Yesterday, we reported on our round at the quirky Sewanee Golf Club, a nine holer in the town of the same name in Tennessee.  The par 3 4th hole might have the slimmest green in America.  We were fortunate the pin was up front.  University of the South at Sewanee golf coach Carter Cardwell told us that when the pin is back and you miss the green, "Count on a four at the best."  We can't argue.

#4 at Sewanee and purport to help you find the retirement or second-home location that best suits your preferences.  These are good resources as far as they go, which is to say they go about as far as they can without any human involvement.
    Both sites take you through a step-by-step questionnaire that covers all the important categories you will consider when looking for a city or town.  Most of the usual suspects are there:  cost of living, crime, climate, housing values, transportation, religion and schools.  FindYourSpot includes more specific additional questions about recreational and cultural issues.
    Flaws are abundant.  For example, when you plug in the name of the city you are considering  (or its zip code) and then search BestPlaces’ transportation category, you get data for the city compared against the U.S. average, which strikes us as pretty much irrelevant.  And do we care as much about average commute time (included) as we do, say, the distance to the nearest commercial airport?  There is no mention of the latter at BestPlaces.  In the education category, should we care as much about the number of students for each librarian as we do about the number of continuing education courses that are offered in the area?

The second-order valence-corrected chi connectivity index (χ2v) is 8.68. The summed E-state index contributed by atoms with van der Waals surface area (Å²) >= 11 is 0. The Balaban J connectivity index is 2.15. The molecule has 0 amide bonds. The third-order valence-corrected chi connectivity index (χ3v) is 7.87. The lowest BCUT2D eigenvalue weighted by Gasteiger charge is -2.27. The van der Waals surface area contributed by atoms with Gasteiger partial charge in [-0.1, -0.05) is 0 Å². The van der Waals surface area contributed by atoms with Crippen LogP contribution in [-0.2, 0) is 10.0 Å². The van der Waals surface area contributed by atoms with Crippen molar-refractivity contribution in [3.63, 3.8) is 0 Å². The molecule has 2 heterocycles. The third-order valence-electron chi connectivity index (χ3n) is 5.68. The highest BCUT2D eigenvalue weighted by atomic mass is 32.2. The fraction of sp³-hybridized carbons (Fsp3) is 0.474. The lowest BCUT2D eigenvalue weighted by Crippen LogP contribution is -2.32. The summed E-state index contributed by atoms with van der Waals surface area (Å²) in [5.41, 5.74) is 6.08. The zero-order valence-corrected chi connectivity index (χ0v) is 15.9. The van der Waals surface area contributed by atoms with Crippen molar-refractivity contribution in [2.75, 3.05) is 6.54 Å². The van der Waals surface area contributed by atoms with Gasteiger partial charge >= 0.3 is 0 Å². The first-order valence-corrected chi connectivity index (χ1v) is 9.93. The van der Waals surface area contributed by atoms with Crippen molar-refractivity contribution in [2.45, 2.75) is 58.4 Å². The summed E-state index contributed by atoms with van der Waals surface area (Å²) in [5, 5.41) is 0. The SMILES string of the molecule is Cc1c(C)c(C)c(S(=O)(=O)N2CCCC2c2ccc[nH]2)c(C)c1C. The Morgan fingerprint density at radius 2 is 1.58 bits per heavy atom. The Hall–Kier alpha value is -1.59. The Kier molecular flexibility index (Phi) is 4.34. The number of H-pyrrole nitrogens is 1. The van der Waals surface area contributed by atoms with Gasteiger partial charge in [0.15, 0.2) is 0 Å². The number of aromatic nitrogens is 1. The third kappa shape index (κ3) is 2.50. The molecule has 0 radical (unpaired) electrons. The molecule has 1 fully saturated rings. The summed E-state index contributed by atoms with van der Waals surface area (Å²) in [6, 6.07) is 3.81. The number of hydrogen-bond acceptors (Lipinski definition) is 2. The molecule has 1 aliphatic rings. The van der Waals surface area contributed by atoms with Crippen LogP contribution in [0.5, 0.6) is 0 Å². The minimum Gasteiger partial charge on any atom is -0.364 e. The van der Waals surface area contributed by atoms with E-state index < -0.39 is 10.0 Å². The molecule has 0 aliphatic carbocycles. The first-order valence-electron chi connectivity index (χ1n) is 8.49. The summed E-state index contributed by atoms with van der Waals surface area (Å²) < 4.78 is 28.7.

Although BestPlaces asks you to indicate your preferences, we prefer FindYourSpot 's more peronal approach (a little humor here and there).  It asks a longer list of questions than does BestPlaces and produces a longer list of towns that FindYourSpot thinks are right for you.
    It makes for some fairly bizarre results, and shows that these services lack a whole lot of nuance.  My wife and I separately filled out the FindYourSpot questionnaire.  We both enjoy our second home on the South Carolina coast, and our responses reflected that (we thought), although my responses indicated I would enjoy living in the mountains as well.  I emphasized golf, continuing education, access to an airport and the desire for culture and entertainment activities nearby.  My wife, besides stressing a coastal location with an emphasis on access to beaches, highlighted an interest in museums and orchestras, as well as access to an airport, continuing ed and many of the things I stressed.  She is not a golfer and ranked it way lower than I did.
    Her top results:  New York City, Boston and San Francisco.  Mine:  Two towns in the Texas Hill Country and one in rural Louisiana.  We’ve had a good chuckle over what might be a compromise location, and who might get the kids.
    You won’t make any decisions on where to live based on these sites, but a few minutes on either one might give you something to talk about.